2. Offer options

It helps to offer options to clients.  There are many invoicing apps available; some are even free. Automated invoicing ensures you never miss billing someone for the work you do, among a myriad of other benefits.

To make things easy, choose an invoicing solution that allows one-click payment. If your clients receive an invoice with a link they can click to pay using a stored credit card or PayPal account, you'll be much more likely to receive payment without delay.

For recurring payments another option is PayPal, which is known and trusted by just about everyone. Clients agree to automatic recurring billing, and PayPal takes care of the rest. Each month, it charges their credit card and deposits the funds to your PayPal account, with a simple e-mail notification that the charge was successful.

3. Offer payment arrangements

Life can be unpredictable.  Your client may have had every intention of paying until something happens.   This is where you need to communicate to get your payment.  Pick up the phone and get in touch.  A client may have been busy, circumstances have changed, or something unexpected has left them unable to address payment.  Without becoming your clients "bank" you can still offer a payment arrangement, with or without interest charged, to meet both parties' needs.  You are paid and the relationship is maintained. For this time.  Naturally, you need to determine how many times you are willing to bend your own policies.   It is best to say at the outset that this arrangement will only apply once, to this payment only, and that you expect all future payments to be made on time.  Once again you maintain control by communicating an expectation in line with your policy.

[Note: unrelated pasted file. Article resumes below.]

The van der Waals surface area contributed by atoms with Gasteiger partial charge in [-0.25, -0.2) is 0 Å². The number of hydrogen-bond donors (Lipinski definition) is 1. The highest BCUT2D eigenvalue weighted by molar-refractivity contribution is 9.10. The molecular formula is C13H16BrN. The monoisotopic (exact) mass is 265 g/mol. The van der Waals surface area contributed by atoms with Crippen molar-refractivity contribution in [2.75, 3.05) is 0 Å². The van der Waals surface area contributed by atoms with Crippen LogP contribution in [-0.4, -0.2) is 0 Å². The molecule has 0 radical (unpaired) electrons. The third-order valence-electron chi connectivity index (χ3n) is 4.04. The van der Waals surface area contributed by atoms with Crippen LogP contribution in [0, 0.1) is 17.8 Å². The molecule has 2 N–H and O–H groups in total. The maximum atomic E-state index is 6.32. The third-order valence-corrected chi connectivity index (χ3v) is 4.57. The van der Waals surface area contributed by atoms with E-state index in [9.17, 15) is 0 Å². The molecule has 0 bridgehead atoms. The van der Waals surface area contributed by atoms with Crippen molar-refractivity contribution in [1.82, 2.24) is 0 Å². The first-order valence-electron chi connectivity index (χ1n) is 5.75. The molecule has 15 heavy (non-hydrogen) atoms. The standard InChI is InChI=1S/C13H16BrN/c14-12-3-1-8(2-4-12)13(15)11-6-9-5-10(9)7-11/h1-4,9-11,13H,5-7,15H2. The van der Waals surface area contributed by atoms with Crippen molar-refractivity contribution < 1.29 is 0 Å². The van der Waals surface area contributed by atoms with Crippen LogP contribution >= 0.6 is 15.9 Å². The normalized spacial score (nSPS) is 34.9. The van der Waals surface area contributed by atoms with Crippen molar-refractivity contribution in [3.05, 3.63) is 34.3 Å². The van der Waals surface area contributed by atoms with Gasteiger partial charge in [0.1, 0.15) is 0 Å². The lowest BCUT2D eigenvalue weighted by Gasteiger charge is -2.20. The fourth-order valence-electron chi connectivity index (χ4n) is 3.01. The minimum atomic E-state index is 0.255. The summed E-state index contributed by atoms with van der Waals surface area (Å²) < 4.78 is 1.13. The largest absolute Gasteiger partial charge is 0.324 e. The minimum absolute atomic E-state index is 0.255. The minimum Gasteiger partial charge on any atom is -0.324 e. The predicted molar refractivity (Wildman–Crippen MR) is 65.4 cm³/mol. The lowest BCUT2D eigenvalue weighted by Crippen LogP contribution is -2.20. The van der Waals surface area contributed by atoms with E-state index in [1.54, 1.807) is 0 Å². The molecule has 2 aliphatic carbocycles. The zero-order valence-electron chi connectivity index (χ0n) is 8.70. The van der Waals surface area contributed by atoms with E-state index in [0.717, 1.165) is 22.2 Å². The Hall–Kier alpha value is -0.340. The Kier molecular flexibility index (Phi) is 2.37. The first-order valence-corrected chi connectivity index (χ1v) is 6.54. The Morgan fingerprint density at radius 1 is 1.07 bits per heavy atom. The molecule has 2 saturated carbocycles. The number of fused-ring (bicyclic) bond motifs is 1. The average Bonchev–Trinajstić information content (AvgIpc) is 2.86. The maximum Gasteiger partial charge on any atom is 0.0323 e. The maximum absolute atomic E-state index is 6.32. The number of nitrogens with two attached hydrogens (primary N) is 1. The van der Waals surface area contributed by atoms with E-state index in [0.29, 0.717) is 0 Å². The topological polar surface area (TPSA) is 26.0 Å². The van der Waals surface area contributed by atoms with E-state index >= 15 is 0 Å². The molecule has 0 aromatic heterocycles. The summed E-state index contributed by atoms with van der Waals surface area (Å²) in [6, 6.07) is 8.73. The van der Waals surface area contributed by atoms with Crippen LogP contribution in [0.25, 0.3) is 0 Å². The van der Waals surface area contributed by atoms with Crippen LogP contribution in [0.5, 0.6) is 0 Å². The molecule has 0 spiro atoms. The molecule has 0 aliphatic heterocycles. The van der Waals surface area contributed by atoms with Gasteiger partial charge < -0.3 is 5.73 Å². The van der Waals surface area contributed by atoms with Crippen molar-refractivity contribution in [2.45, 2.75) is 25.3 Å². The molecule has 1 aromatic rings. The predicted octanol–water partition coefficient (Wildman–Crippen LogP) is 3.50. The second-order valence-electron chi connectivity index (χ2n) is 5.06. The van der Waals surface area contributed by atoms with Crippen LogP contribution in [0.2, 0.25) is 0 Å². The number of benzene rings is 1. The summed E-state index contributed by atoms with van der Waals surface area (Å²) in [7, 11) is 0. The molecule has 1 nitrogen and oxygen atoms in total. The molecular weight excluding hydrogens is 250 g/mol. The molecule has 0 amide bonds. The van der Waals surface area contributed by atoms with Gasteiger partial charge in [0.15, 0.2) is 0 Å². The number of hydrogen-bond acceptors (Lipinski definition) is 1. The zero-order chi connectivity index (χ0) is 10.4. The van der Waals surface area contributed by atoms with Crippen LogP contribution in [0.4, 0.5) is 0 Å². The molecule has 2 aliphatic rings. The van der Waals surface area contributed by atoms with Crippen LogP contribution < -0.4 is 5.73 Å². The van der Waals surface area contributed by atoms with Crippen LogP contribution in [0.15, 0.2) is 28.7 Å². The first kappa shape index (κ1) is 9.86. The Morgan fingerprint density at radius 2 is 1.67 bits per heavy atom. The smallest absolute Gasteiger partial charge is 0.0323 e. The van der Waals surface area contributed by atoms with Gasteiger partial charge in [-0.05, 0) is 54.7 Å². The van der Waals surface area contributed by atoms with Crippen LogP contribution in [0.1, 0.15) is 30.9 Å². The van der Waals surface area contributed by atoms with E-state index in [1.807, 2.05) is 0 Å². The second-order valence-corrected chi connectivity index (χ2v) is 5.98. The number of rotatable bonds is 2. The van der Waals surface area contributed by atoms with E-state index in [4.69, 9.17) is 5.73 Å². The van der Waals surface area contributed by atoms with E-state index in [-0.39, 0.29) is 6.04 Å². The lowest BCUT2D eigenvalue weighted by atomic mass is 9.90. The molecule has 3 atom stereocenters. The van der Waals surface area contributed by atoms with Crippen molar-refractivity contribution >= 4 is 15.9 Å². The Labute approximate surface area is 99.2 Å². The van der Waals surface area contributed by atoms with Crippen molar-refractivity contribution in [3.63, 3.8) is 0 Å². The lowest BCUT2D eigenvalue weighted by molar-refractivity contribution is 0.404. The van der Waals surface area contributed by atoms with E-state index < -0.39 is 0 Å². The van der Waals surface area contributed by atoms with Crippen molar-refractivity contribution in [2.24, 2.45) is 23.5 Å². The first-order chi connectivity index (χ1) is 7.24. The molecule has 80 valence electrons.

4. End the Relationship

Unfortunately in some cases a non-paying client can become the source of the vast majority of your financial stress.   Non-payment is often the primary reason a small business will decide to terminate a client relationship.  As valuable as a client's money may be to your business, if months have passed with no payment, the lack of that money is obviously not helping your business at all. Even if payment eventually comes in, the time and mental costs you spend each month tracking payments, sending notices, and worrying that the client won't pay aren't worth it. In this case, the best thing you can do is put the late-paying client on notice that you'll be ending your working relationship at the end of its current term.

You can graciously bow out while still being firm, especially if you've mentioned the problem with late payments to the client previously.

If you can end things professionally and amicably with the client, that's ideal. Unfortunately, there will be cases where your client won't take it well despite your best efforts. As long as you've conducted yourself as professionally as possible, you shouldn't have any regrets and as time goes on, you'll likely have very few relationships with clients that don't work out.

Adapted from an article by Jason Demers 2014